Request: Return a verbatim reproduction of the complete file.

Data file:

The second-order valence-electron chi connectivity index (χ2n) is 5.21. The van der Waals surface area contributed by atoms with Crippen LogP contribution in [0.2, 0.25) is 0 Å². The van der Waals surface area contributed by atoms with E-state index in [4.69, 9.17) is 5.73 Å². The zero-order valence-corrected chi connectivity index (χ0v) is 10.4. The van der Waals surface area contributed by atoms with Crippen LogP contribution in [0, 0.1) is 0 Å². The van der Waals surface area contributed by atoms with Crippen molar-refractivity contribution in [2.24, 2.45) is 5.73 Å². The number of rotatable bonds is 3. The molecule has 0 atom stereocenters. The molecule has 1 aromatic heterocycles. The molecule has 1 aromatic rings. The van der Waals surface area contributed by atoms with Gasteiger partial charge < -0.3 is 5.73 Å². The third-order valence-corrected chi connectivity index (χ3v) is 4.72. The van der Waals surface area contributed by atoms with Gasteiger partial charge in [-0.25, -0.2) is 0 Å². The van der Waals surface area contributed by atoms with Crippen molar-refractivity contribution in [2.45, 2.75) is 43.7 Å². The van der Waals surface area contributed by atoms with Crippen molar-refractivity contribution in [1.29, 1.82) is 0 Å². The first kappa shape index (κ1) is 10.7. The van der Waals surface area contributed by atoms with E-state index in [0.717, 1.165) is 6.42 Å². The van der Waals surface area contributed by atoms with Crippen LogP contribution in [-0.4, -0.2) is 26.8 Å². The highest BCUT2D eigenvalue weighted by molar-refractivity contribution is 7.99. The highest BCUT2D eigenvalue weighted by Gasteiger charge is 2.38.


The second-order valence-electron chi connectivity index (χ2n) is 5.21. The van der Waals surface area contributed by atoms with Crippen LogP contribution in [0.2, 0.25) is 0 Å². The van der Waals surface area contributed by atoms with E-state index in [4.69, 9.17) is 5.73 Å². The zero-order valence-corrected chi connectivity index (χ0v) is 10.4. The van der Waals surface area contributed by atoms with Crippen LogP contribution in [0, 0.1) is 0 Å². The van der Waals surface area contributed by atoms with Crippen molar-refractivity contribution in [2.24, 2.45) is 5.73 Å². The number of rotatable bonds is 3. The molecule has 0 atom stereocenters. The molecule has 1 aromatic heterocycles. The molecule has 1 aromatic rings. The van der Waals surface area contributed by atoms with Gasteiger partial charge < -0.3 is 5.73 Å². The third-order valence-corrected chi connectivity index (χ3v) is 4.72. The van der Waals surface area contributed by atoms with Gasteiger partial charge in [-0.25, -0.2) is 0 Å². The van der Waals surface area contributed by atoms with Crippen molar-refractivity contribution in [2.45, 2.75) is 43.7 Å². The van der Waals surface area contributed by atoms with Crippen molar-refractivity contribution in [1.29, 1.82) is 0 Å². The first kappa shape index (κ1) is 10.7. The van der Waals surface area contributed by atoms with E-state index in [0.717, 1.165) is 6.42 Å². The van der Waals surface area contributed by atoms with Crippen LogP contribution in [-0.4, -0.2) is 26.8 Å². The highest BCUT2D eigenvalue weighted by molar-refractivity contribution is 7.99. The highest BCUT2D eigenvalue weighted by Gasteiger charge is 2.38.